Beijing, May 2: With the crackdown on minorities across all Asia and Europe, Chinese police are recently using a mobile app to store data on 13 million ethnic minority Uighurs and other Turkic Muslims in Xinjiang province, reveals a Human Rights Watch (HRW) report.
According to the report, the police is using the app - Integrated Joint Operations Platform (IJOP) - to store information from the height and weight of individuals to facial recognition scans. Sri Lanka Lifts Ban on WhatsApp, Viber and Facebook 9 Days After The Serial Blasts.
Though this app, the Xinjiang authorities are closely monitoring 36 categories of behaviour, including those who do not socialise with neighbours, often avoid using the front door, don't use a smartphone, donate to mosques "enthusiastically", and use an "abnormal" amount of electricity, reports Al Jazeera.
The HRW said in a statement, as quoted by the news agency, "The goal is apparently to identify patterns of, and predict, the everyday life and resistance of its population, and, ultimately, to engineer and control reality."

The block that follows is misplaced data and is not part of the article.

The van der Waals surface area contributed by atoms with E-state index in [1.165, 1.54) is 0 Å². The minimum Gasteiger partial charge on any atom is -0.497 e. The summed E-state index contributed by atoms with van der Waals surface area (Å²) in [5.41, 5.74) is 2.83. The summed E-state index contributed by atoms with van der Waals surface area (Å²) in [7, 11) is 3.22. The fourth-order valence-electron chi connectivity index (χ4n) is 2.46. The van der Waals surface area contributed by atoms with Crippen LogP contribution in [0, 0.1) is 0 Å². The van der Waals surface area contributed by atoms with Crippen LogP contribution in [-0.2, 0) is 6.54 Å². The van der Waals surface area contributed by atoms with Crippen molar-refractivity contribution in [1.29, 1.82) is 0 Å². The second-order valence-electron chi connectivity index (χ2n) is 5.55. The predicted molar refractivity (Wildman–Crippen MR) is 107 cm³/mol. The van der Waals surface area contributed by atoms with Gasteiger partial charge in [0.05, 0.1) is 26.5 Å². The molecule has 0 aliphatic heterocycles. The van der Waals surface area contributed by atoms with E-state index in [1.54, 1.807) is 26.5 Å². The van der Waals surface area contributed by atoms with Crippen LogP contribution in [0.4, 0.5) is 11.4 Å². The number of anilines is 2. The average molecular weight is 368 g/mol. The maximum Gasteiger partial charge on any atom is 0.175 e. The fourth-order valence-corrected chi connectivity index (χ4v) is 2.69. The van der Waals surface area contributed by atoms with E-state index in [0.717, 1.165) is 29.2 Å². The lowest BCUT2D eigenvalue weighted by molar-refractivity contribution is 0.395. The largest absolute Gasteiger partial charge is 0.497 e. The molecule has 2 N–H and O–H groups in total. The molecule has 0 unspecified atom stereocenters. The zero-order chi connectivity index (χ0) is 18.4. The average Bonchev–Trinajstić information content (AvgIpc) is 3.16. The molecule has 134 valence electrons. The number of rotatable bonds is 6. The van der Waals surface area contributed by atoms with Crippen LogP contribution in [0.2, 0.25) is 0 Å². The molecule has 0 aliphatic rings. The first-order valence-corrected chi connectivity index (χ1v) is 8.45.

As per the initial details the rights watchdog worked with German security firm Cure53 to reverse engineer the app in late 2018 to provide "an unprecedented window into how mass surveillance actually works in Xinjiang". Apart from collecting personal information, this app prompts officials to file reports about people, vehicles and events they find suspect, and sends out "investigative missions" for police to follow up.
Along with promoting action, the police officers have also been asked to check whether suspects use any of the 51 internet tools that are deemed suspicious, including messaging platforms popular outside China like WhatsApp, LINE and Telegram. Some people have been detained too for having WhatsApp or a Virtual Private Network (VPN) installed on their phones during checks by authorities, said the report.